Genetic factors may determine severity of hantavirus infection
The results of a study conducted in Brazil were presented during FAPESP Week Nebraska-Texas, held in the United States
By Karina Toledo, in Lubbock | Agência FAPESP – Characterized by rapidly evolving severe pneumonia, hantavirus cardiopulmonary syndrome (HCPS) is a viral disease transmitted primarily by wild rodents.
Although the lethality rate for HCPS is over 40%, not everyone who comes in contact with the pathogen develops symptoms. According to results from a study conducted at the Ribeirão Preto School of Medicine (FMRP) of the University of São Paulo (USP) in Brazil, the explanation may be related to genetic factors.
The subject was discussed by Professor Luiz Tadeu Moraes Figueiredo on Thursday (9/21), during FAPESP Week Nebraska-Texas.
The FMRP-USP group compared genetic data of 27 people who developed HCPS with that of 90 people who never manifested the disease, despite having positive results in serological tests for hantavirus (in other words, their blood contained antibodies against the virus).
In the fatal cases, the researchers observed increased frequency of the presence of a particular variation in the gene that encodes the tumor necrosis factor-alpha (TNF-α). That polymorphism known as TNF-α-308 had already been associated in studies of other groups of autoimmune diseases.
In the asymptomatic patients, however, the group noted greater expression of the transforming growth factor-beta (TGB-β), which encodes a cytokine capable of inhibiting the inflammatory response.
“We studied some fatal cases and observed that the virus is found in the myocardium, along with numerous other inflammatory molecules – which could explain the occurrence of shock [when the heart loses its ability to properly pump blood]. There seems to be a cytokine storm that leads to very intense inflammation and the regulation of that immune response is inhibited,” Figueiredo explained.
In his presentation, the researcher reported that hantavirus originated in Asia and likely arrived in the Americas some 500 years ago. The main reservoirs of the pathogen in Brazil are small terrestrial mammals, particularly wild rodents. However, Figueiredo’s team has also managed to isolate the virus in bats.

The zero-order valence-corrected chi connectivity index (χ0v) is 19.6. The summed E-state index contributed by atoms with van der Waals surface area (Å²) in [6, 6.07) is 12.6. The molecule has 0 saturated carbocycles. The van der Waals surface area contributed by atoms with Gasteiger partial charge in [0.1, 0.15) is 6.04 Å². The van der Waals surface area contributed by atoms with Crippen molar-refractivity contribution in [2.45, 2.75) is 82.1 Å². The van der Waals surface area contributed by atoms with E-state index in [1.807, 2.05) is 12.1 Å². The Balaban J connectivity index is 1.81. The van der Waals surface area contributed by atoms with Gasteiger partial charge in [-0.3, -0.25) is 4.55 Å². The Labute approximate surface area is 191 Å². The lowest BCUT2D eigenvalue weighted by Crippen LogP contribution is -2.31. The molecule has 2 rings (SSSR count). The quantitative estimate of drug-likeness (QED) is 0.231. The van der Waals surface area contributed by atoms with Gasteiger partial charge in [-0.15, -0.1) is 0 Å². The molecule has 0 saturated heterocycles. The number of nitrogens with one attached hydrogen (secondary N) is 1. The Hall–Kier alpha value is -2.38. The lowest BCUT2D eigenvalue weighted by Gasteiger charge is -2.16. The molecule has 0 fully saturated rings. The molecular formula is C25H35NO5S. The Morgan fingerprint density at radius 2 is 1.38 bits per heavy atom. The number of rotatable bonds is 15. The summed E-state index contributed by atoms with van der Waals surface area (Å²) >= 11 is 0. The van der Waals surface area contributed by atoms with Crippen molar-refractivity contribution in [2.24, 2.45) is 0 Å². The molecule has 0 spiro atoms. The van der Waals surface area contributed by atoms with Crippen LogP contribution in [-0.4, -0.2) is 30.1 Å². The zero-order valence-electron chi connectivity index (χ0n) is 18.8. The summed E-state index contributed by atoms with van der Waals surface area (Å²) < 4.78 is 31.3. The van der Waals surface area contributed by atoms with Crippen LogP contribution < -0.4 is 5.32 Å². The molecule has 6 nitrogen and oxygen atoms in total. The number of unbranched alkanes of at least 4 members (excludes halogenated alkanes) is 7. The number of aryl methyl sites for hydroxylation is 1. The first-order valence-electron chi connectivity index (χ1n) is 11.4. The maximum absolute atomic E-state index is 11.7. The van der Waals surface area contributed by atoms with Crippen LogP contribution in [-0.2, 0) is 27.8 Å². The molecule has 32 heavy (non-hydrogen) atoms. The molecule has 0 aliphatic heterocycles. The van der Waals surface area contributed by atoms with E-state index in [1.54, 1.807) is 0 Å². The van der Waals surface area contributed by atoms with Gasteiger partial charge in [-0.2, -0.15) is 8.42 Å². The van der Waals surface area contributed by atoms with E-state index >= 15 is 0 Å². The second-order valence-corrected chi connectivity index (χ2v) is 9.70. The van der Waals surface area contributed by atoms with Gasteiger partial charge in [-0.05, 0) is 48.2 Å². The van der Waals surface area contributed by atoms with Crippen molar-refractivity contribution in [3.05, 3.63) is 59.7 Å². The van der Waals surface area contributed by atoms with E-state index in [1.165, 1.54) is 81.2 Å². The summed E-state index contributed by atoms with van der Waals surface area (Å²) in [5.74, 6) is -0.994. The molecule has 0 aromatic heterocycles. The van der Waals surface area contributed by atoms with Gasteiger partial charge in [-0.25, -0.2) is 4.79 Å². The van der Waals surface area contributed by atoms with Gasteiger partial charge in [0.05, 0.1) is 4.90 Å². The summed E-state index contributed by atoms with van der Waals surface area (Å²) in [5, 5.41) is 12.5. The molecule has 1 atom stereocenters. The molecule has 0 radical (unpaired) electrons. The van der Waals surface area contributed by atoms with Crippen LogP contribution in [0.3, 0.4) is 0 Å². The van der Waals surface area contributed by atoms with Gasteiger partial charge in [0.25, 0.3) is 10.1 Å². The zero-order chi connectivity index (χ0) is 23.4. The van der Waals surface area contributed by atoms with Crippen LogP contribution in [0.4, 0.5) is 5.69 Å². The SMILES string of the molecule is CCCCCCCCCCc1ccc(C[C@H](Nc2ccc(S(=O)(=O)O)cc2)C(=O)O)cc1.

“We do not yet know, however, if bats are capable of transmitting the disease to humans,” he said.
As the researcher explained, contamination occurs by breathing in dust contaminated by the urine, saliva or feces of infected animals. The disease can also be contracted from the bite of a rat, consuming contaminated water and food or handling infected rodents in a laboratory.
In Brazil, those mainly affected are rural workers. The Brazilian Ministry of Health recognizes the occurrence of nearly 2,000 cases of HCPS and slightly over 700 deaths from the disease. The regions with the most number of cases are in the south of Brazil – primarily the states of Santa Catarina, Paraná and Rio Grande do Sul –, northeastern São Paulo, the western region of Minas Gerais State known as the Triângulo Mineiro and Brazil’s Central Plateau.
There are just a few centers in Brazil that have the structure to study such a virulent microorganism, among them the Center for Research in Virology at FMRP-USP, which built a Biosafety Level 3 laboratory (the second safest on the scale) with funding from FAPESP.